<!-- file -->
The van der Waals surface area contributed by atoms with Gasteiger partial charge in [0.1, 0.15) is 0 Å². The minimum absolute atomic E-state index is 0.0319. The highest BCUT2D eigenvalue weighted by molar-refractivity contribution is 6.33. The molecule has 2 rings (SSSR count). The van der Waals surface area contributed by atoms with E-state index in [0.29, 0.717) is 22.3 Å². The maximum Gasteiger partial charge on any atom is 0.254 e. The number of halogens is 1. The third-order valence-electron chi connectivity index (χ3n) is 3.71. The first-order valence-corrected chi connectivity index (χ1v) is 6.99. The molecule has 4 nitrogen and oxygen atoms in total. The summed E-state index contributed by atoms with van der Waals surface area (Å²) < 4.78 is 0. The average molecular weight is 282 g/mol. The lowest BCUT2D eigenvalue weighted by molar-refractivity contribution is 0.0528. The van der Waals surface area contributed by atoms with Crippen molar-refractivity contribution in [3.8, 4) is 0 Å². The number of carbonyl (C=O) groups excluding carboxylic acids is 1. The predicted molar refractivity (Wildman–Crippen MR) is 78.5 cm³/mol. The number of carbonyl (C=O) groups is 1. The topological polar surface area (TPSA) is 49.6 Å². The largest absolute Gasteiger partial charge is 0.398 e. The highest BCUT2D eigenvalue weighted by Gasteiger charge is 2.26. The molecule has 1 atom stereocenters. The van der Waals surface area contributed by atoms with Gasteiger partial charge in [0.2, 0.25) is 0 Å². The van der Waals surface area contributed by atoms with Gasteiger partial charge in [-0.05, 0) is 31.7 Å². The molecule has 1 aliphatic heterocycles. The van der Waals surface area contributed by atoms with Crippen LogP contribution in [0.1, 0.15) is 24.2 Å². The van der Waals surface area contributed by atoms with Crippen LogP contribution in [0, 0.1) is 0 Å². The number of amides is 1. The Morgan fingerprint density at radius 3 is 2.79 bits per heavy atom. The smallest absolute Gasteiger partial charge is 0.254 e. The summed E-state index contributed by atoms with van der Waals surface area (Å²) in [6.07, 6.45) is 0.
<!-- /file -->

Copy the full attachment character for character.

The van der Waals surface area contributed by atoms with Gasteiger partial charge in [0.1, 0.15) is 0 Å². The minimum absolute atomic E-state index is 0.0319. The highest BCUT2D eigenvalue weighted by molar-refractivity contribution is 6.33. The molecule has 2 rings (SSSR count). The van der Waals surface area contributed by atoms with E-state index in [0.29, 0.717) is 22.3 Å². The maximum Gasteiger partial charge on any atom is 0.254 e. The number of halogens is 1. The third-order valence-electron chi connectivity index (χ3n) is 3.71. The first-order valence-corrected chi connectivity index (χ1v) is 6.99. The molecule has 4 nitrogen and oxygen atoms in total. The summed E-state index contributed by atoms with van der Waals surface area (Å²) < 4.78 is 0. The average molecular weight is 282 g/mol. The lowest BCUT2D eigenvalue weighted by molar-refractivity contribution is 0.0528. The van der Waals surface area contributed by atoms with Crippen molar-refractivity contribution in [3.8, 4) is 0 Å². The number of carbonyl (C=O) groups excluding carboxylic acids is 1. The predicted molar refractivity (Wildman–Crippen MR) is 78.5 cm³/mol. The number of carbonyl (C=O) groups is 1. The topological polar surface area (TPSA) is 49.6 Å². The largest absolute Gasteiger partial charge is 0.398 e. The highest BCUT2D eigenvalue weighted by Gasteiger charge is 2.26. The molecule has 1 atom stereocenters. The van der Waals surface area contributed by atoms with Gasteiger partial charge in [0.2, 0.25) is 0 Å². The van der Waals surface area contributed by atoms with Gasteiger partial charge in [-0.05, 0) is 31.7 Å². The molecule has 1 aliphatic heterocycles. The van der Waals surface area contributed by atoms with Crippen LogP contribution in [0.1, 0.15) is 24.2 Å². The van der Waals surface area contributed by atoms with Crippen LogP contribution in [0, 0.1) is 0 Å². The number of amides is 1. The Morgan fingerprint density at radius 3 is 2.79 bits per heavy atom. The smallest absolute Gasteiger partial charge is 0.254 e. The summed E-state index contributed by atoms with van der Waals surface area (Å²) in [6.07, 6.45) is 0.